For Francis Marion University senior Asa Fludd, the decision to switch his major to something he loved was a costly one.

Fludd, a graduate of Timberland High School, has had to rely on student loans, like most students, to finance his education.

But now, increasing student loans rates are one less thing Fludd and other students do not have to worry about — at least until next year. The House gave final congressional approval Wednesday to bipartisan legislation linking student loan interest rates to the financial markets. The impact: lower rates for most students now but higher ones down the line if the economy improves as expected.

Undergraduates this fall would borrow at a 3.9 percent interest rate for subsidized and unsubsidized loans. Graduate students would have access to loans at 5.4 percent, and parents would borrow at 6.4 percent. The rates would be locked in for that year’s loan, but each year’s loan could be more expensive than the last. Rates would rise as the economy picks up and it becomes more expensive for the government to borrow money.

Fludd learned from the school’s financial aid office this week that this upcoming school year must be his last because he will not be able to receive any more loans. He has to cram in extra classes to make up for staying an extra year for his new major.

He started college as an education major, partly because of tuition assistance, especially for African American males entering the profession. But he decided to switch to English after realizing he wants to become a technical writer.

“I found something I would be happy with, but I know at the end of the day it is going to be a sacrifice,” Fludd said of paying back his loans.

Student body presidents, such as University of South Carolina senior and Fort Dorchester High School graduate Chase Mizzell, did not take the possible increase lightly.

In June, Mizzell traveled to Washington, D.C. with the National Campus Leadership Council to discuss student loan rates with Secretary of Education Arne Duncan, White House Youth Liaison Ronnie Cho and other Department of Education representatives. His predecessor, student body president Kenny Tracy, had already started working on the issue in 2012 and was part of a conference call on student loan rates with President Obama.

“The vote to base loan rates on financial markets is a move in a positive direction as it gives a logical basis to the price of student loans,” Mizzell said in an email.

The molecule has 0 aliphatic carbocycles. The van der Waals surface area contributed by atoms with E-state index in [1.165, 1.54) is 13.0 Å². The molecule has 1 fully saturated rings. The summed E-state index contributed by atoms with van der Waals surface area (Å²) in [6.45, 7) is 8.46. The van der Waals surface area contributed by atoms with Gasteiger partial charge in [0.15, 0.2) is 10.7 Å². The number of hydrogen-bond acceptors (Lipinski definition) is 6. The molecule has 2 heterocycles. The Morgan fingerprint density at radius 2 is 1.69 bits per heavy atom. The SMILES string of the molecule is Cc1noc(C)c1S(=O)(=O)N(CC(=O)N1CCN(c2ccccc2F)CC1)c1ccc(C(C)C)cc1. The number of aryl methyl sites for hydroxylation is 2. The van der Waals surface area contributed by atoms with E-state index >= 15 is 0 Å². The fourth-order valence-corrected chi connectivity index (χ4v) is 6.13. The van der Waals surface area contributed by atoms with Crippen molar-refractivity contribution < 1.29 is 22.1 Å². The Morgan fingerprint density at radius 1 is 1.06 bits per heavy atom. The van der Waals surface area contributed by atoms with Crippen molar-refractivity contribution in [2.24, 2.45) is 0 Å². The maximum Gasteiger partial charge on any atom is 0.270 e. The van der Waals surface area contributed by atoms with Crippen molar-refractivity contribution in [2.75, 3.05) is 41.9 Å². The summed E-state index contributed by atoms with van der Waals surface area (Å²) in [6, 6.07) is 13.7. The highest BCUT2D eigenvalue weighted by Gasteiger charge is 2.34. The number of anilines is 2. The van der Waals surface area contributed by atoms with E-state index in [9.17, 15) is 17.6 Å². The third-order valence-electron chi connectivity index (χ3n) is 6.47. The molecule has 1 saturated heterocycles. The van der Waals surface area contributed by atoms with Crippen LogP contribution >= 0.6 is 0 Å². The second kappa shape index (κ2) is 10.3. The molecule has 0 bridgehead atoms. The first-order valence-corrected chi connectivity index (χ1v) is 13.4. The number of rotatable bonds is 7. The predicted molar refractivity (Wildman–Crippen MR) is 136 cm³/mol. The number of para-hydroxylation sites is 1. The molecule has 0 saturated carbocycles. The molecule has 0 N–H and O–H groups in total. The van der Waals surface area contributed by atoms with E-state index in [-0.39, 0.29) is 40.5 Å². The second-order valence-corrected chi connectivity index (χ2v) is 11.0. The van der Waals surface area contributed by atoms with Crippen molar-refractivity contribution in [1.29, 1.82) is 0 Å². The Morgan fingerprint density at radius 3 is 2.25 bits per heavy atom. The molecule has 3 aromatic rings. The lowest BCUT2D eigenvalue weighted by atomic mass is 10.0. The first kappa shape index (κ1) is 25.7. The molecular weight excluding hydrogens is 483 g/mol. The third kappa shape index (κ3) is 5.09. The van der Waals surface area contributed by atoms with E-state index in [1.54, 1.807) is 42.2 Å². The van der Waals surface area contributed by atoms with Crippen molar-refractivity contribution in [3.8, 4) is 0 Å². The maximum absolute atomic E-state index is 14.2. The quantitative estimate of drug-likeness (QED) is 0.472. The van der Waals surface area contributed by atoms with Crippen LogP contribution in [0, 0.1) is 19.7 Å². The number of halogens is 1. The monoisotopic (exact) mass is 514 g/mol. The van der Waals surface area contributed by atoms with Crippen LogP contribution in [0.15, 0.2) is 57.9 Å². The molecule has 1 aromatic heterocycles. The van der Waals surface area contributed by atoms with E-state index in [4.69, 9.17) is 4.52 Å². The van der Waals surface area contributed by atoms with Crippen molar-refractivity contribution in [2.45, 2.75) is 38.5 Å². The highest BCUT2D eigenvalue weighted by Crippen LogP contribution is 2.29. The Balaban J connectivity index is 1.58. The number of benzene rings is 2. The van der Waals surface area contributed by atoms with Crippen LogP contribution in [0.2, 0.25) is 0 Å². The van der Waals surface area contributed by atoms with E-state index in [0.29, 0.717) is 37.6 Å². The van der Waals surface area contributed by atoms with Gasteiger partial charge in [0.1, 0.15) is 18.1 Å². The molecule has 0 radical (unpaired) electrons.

He represents students such as Alyssa Lang, a University of South Carolina broadcast journalism junior from Huntersville, N.C., who also relies on student loans to finance her education.

Lang comes from a middle-class family and worries about being a burden to her parents, who will have to start financing her brother’s college education when she graduates. Her parents provide her money for food and she works to pay other expenses, like gas.

“I know there’s really not much else I would want to do with my life. I’ll just try to get the best job I can. It’s really intimidating,” Lang said of her career as a sports broadcaster. She is currently interning for a local news station and will continue to work with them during school.

Mizzell said that although scholarships and in-state tuition have allowed him to avoid student loans personally, it still affects him and everyone else in America.

“The financial independence and discretionary spending of millions of current and former students who have student loans will affect our entire economy,” Mizzell said.

The next step for the bill would be to send it to the White House, where President Barack Obama is expected to sign it into law.

Negotiators of the Senate compromise were mindful of the House-passed version, as well as the White House preference to shift responsibility for interest rates to the financial markets. The resulting bipartisan bill passed the Senate 81-18.

Interest rates would not top 8.25 percent for undergraduates. Graduate students would not pay rates higher than 9.5 percent, and parents’ rates would top out at 10.5 percent. Using Congressional Budget Office estimates, rates would not reach those limits in the next 10 years.

The White House and its allies said the new loan structure would offer lower rates to 11 million borrowers right away and save the average undergraduate $1,500 in interest charges.

The Congressional Budget Office estimated the bill as written would reduce the deficit by $715 million over the next decade. During that same time, federal loans would be a $1.4 trillion program.

Philip Elliott with The Associated Press contributed to this report.

Reach Jade McDuffie at 937-5560 or